Abstract

Conversion of Laparoscopic Cholecystectomy to Open Cholecystectomy: An Analysis in a High Risk Group of Patients

Background: Laparoscopic cholecystectomy (LC) has revolutionized minimally invasive surgery, considered as gold standard and increasing number of procedures are done for patients with various high risk comorbid conditions. LC today can be as straightforward operation, but may also be an operative approach fraught with underlying complexities necessitating conversion to open cholecystectomy leading to longer operative time, longer hospital stay and more postoperative morbidity and higher hospital costs. We have tried to estimate the rate and risk factors which are associated with the conversion.

Materials and methods: In this prospective and retrospective hospital based observational study, we included 134 patients that underwent Laparoscopic cholecystectomy and laparoscopy converted to open cholecystectomy from May 2012 to May 2016. Patient records were analyzed and their demographic, physical and clinical examination details were taken into account.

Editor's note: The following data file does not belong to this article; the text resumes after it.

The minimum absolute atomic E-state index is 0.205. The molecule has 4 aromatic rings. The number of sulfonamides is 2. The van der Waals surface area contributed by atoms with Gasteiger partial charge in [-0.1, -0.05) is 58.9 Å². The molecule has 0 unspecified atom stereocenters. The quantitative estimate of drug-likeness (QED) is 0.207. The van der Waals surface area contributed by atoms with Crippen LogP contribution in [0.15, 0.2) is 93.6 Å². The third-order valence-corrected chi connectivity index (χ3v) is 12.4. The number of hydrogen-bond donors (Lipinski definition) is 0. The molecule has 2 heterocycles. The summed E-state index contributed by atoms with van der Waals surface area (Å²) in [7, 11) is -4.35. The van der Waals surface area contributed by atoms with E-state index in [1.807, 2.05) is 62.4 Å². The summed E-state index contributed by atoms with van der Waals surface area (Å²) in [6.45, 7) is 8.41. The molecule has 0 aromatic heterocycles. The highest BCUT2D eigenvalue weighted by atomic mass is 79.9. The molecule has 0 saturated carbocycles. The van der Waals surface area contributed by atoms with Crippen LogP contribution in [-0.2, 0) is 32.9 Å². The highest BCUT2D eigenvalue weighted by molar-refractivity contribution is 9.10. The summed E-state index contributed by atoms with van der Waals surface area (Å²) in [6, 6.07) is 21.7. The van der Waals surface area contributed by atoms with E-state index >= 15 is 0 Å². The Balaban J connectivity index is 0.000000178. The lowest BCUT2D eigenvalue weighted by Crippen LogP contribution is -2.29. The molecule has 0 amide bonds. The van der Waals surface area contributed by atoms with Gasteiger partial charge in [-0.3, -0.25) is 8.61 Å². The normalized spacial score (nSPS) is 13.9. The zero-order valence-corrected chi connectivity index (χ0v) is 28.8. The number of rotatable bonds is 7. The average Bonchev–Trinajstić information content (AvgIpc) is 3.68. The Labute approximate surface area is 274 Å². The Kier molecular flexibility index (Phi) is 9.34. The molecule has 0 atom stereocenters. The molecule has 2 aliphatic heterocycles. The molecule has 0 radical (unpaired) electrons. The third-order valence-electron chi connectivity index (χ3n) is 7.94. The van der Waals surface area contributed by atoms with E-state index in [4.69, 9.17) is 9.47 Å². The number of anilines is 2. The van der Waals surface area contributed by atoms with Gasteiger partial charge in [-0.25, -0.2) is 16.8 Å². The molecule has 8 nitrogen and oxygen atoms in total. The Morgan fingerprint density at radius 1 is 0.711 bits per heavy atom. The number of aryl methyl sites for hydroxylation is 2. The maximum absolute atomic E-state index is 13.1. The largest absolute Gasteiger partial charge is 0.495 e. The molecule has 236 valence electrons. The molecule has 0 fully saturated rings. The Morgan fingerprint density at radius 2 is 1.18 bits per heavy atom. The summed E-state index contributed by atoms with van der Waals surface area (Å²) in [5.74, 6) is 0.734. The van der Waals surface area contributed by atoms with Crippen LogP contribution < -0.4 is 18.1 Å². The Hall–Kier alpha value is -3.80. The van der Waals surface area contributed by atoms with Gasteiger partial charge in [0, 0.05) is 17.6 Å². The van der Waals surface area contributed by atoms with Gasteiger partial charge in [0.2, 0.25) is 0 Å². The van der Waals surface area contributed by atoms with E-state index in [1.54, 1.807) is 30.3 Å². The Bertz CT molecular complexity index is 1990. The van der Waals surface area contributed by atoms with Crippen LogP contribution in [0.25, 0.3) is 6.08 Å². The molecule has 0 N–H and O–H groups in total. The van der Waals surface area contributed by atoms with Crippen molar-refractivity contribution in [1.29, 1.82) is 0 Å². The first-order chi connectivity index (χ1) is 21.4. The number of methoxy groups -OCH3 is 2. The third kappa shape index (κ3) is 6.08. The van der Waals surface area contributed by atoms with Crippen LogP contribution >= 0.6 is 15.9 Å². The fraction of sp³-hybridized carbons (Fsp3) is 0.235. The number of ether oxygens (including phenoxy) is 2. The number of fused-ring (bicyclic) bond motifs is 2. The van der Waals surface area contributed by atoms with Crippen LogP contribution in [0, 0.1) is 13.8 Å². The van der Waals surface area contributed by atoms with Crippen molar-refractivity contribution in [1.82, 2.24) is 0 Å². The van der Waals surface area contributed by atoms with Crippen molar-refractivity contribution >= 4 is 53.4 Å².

Results: 134 patients were enrolled for Laparoscopic cholecystectomy (LC), 12 patients (8.9 %) converted to open cholecystectomy. In conversion group American Society of Anaesthesiologist’s (ASA III) and American Society of Anaesthesiologist’s (ASA IV) categories predominate with American Society of Anaesthesiologist’s (ASA IV) constitute about (66.7 %) of patients. Patients in age group 40-60years dominated study. Coronary artery disease (CAD) with Stent presents in (8.3 %) and CAD with previous surgical intervention as coronary artery bypass surgery (CABG) in (16.7 %) in converted group. Most common reason for conversion were adhesion in calot’s triangle in 9/12 (75 %) of patients. Increase was noted in operative time by more than 30 minutes, postoperative complication by 25 % and total hospital stay by 24hours as compared to Laparoscopic cholecystectomy group.

Conclusions: A thorough review of all the risk factors if performed based on the physical, clinical, comorbid status and intraoperative findings helps the surgeon in proper patient counselling and early conversion to open cholecystectomy for patient safety.


Author(s):

Gh Hussain Mir,Sajad Ahmad Bhat,Talib Khan,Muneer Ahmad Wani, Ajaz Ahmad Mailk1, Khursheed Alam Wani and Tariq Ahmad Mir



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